When it opens, the new Minnesota Senate office building will offer visitors a tall atrium with lots of glass and a lovely view of the Capitol.
Its beauty, however, is unlikely to protect it from politics.
As the project — a $76 million building and $14 million underground parking ramp — nears completion, it remains controversial. DFLers say it will improve public access to government. Republicans say it's costly, unnecessary and will be a campaign issue again. Senate Republicans are weighing whether to refuse to move into the new offices.
Construction crews, though, remain busy in most every area inside the four-story building and, during tours this week for lawmakers and reporters, it's now easy to see what the finished product will look like when senators and staff begin moving in after Jan. 1.
There are three large hearing rooms, including one that will serve as the temporary Senate chamber during the 2016 session, while renovation work continues in the Capitol. The historic Senate desks are already in place. There are offices for all 67 Senators. Lawmakers in the majority and the minority will be under the same roof. Many offices have views of the Capitol.
"The seating arrangement is very close to the one that's in the Senate chamber," said Project Manager Vic Thorstenson. "The reason for that is the room was actually shaped to be close to the Senate chamber. After next year, when it goes back to being a hearing room, it will seat about 150."
Another hearing room will seat up to 250 people. House Republican leaders declined an invitation to use that room for a temporary chamber next year, and will instead cope with the limitations of the Capitol for one session.
Thorstenson said large hearing rooms and other public gathering spaces are important features that will allow for greater access to state government.
"We put a lot more effort into the public spaces in this building than in the senators' offices, and frankly it was something that we wanted," he said. "There was criticism about the building, and I think it made us work harder to make this a good building to the public. It was something we didn't want to fight. It was something we wanted to respond to in a positive way."
Republicans remain critical of the project, which they've opposed since it was passed as part of a DFL-backed tax bill at the end of the 2013 session.
Senate Minority Leader David Hann, R-Eden Prairie, said his Republicans feel that their current offices in the State Office Building are fine, and they're in no hurry to move. He wouldn't say whether his caucus might protest by refusing to move.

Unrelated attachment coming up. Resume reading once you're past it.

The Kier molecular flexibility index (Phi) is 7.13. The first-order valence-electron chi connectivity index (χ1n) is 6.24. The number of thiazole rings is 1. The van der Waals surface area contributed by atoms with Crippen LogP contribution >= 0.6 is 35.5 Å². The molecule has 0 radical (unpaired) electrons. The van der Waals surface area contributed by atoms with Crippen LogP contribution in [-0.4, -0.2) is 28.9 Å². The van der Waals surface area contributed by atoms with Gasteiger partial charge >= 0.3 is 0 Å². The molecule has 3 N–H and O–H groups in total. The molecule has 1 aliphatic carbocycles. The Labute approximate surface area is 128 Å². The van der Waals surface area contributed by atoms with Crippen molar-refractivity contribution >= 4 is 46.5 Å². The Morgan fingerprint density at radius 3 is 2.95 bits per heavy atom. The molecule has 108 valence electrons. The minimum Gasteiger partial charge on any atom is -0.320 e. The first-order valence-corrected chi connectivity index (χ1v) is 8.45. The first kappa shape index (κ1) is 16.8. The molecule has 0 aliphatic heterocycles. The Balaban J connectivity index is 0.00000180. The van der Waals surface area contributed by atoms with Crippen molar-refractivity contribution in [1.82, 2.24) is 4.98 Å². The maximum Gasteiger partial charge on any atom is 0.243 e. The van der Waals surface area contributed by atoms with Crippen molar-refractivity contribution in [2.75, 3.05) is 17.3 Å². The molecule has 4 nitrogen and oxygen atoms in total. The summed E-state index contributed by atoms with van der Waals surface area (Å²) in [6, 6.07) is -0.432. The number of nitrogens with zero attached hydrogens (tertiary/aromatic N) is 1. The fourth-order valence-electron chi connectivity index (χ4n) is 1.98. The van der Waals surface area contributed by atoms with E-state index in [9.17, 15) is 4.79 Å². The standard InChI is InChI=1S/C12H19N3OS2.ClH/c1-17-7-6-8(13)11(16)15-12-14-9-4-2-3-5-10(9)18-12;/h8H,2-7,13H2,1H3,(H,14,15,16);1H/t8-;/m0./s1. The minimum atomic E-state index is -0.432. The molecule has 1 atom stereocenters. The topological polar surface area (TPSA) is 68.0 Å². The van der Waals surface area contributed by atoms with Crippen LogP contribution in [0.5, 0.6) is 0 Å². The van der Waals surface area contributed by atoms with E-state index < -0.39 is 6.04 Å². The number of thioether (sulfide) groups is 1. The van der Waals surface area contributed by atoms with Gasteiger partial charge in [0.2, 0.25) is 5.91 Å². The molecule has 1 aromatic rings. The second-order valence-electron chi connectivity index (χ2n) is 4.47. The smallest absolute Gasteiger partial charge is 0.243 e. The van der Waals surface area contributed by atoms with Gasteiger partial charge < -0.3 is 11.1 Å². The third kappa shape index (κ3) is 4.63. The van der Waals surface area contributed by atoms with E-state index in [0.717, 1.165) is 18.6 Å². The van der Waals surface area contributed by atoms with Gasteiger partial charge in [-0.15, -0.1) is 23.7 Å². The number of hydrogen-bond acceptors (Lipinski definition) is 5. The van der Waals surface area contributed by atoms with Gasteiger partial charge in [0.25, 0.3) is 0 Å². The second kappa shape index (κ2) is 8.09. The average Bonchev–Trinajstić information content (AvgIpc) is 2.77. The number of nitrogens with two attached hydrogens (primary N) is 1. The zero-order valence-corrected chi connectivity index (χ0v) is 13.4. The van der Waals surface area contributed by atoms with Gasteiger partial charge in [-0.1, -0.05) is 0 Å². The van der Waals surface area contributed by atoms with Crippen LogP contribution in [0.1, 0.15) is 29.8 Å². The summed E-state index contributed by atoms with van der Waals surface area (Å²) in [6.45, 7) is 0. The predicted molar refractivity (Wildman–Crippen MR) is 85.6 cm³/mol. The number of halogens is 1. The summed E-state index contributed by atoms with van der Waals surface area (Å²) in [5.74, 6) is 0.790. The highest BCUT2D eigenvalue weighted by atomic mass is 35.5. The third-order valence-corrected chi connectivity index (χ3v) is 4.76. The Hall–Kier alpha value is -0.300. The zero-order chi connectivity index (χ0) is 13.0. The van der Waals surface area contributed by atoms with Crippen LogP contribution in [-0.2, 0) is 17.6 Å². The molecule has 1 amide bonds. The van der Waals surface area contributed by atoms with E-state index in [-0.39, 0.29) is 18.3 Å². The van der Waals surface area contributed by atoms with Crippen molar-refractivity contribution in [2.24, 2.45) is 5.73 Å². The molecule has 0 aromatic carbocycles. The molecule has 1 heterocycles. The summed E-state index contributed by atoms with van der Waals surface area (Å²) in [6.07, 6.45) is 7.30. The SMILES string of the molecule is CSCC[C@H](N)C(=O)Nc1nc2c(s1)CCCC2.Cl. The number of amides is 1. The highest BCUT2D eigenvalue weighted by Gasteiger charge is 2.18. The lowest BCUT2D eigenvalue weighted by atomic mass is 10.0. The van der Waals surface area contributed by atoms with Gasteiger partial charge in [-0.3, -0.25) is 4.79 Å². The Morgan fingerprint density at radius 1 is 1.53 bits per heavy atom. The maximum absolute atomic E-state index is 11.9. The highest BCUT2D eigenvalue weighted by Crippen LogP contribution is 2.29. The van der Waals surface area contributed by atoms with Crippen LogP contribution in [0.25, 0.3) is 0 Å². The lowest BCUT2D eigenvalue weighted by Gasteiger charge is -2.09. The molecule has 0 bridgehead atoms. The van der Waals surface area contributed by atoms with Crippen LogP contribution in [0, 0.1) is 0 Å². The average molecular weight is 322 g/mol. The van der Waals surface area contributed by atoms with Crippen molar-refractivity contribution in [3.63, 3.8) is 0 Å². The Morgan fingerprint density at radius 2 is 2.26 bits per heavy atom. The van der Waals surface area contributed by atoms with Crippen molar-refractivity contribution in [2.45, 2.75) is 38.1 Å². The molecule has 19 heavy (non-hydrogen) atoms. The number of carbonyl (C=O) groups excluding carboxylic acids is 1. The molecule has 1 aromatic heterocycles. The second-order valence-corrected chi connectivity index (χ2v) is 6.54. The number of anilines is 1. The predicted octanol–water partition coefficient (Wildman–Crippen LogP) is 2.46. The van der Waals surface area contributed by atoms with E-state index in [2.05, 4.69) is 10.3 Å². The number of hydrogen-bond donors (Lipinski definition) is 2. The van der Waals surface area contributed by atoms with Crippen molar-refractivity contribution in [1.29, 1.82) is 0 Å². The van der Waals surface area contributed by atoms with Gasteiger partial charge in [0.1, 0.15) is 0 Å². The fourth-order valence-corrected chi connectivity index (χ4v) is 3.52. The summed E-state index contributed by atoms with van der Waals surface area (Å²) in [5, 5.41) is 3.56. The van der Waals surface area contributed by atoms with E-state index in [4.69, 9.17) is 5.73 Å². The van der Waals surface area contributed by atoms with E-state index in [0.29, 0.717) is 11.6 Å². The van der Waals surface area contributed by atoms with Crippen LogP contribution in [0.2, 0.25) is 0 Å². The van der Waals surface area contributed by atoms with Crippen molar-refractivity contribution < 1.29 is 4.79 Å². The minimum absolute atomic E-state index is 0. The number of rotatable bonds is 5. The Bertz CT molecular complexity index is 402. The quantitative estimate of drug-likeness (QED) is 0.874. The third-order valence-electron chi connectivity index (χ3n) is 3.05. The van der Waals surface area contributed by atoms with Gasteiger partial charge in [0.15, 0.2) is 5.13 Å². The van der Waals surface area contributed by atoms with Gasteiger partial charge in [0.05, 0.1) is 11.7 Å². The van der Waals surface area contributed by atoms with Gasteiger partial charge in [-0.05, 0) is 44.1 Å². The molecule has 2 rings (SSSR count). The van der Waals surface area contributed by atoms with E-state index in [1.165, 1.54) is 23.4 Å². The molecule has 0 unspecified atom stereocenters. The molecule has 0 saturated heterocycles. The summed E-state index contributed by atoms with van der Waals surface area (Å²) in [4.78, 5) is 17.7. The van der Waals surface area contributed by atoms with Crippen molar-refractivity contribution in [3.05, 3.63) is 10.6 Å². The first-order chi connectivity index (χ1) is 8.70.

"Whatever it is I think we'll do it as a caucus," he said "I don't think we're going to let every individual member decide what they're going to do. We'll make some decisions about that at the right time."
Hann is more certain about the building being a campaign issue again in 2016, when all Senate seats are on the ballot. Last year, it was an issue in the races for governor and the House. Hann said the DFL Senators who voted for the building have yet to face voters.
"I think there are a lot of people who are concerned about government waste and excess," he said. "I think to the extent that those are concerns for people, this is a great example of that kind of thing being done."
Majority Senate Democrats, who were displaced by the Capitol renovation several months ago, are more upbeat.
Senate Education Chair Chuck Wiger, DFL-Maplewood got a tour of the building this week and picked out his preferred office locations. Wiger said the additional space is a "game changer," and he thinks the criticism of the project will soon fade.
"When I looked at the hearing rooms, a key part of the whole legislative process, I was very impressed," Wiger said. "Space, there's plenty of it. It's very accommodating. It will be much more friendly for the public, and that what this is all about."
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